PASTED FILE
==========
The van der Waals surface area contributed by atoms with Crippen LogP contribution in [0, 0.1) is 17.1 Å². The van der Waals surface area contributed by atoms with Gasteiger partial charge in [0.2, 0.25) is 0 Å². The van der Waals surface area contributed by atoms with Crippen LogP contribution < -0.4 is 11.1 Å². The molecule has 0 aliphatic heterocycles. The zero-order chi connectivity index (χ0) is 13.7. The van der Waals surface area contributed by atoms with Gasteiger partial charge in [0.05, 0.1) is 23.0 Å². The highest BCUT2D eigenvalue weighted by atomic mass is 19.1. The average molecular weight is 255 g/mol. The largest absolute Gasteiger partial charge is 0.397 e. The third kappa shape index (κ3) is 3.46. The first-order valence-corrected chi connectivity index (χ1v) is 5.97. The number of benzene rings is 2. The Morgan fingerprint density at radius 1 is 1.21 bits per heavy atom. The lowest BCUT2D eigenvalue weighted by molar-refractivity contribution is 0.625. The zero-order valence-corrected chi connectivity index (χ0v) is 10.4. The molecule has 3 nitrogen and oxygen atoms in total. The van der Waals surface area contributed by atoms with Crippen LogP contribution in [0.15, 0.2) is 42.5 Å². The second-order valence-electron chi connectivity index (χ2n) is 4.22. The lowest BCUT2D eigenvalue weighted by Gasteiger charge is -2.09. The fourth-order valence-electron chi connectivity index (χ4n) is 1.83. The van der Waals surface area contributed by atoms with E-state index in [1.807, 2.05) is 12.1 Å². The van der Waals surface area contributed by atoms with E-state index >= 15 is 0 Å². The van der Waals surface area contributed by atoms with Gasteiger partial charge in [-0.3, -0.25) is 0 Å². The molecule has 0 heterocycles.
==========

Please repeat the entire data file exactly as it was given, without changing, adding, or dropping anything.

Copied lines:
The van der Waals surface area contributed by atoms with Crippen LogP contribution in [0, 0.1) is 17.1 Å². The van der Waals surface area contributed by atoms with Gasteiger partial charge in [0.2, 0.25) is 0 Å². The van der Waals surface area contributed by atoms with Crippen LogP contribution < -0.4 is 11.1 Å². The molecule has 0 aliphatic heterocycles. The zero-order chi connectivity index (χ0) is 13.7. The van der Waals surface area contributed by atoms with Gasteiger partial charge in [0.05, 0.1) is 23.0 Å². The highest BCUT2D eigenvalue weighted by atomic mass is 19.1. The average molecular weight is 255 g/mol. The largest absolute Gasteiger partial charge is 0.397 e. The third kappa shape index (κ3) is 3.46. The first-order valence-corrected chi connectivity index (χ1v) is 5.97. The number of benzene rings is 2. The Morgan fingerprint density at radius 1 is 1.21 bits per heavy atom. The lowest BCUT2D eigenvalue weighted by molar-refractivity contribution is 0.625. The zero-order valence-corrected chi connectivity index (χ0v) is 10.4. The molecule has 3 nitrogen and oxygen atoms in total. The van der Waals surface area contributed by atoms with Crippen LogP contribution in [0.15, 0.2) is 42.5 Å². The second-order valence-electron chi connectivity index (χ2n) is 4.22. The lowest BCUT2D eigenvalue weighted by Gasteiger charge is -2.09. The fourth-order valence-electron chi connectivity index (χ4n) is 1.83. The van der Waals surface area contributed by atoms with E-state index in [1.807, 2.05) is 12.1 Å². The van der Waals surface area contributed by atoms with E-state index >= 15 is 0 Å². The van der Waals surface area contributed by atoms with Gasteiger partial charge in [-0.3, -0.25) is 0 Å². The molecule has 0 heterocycles.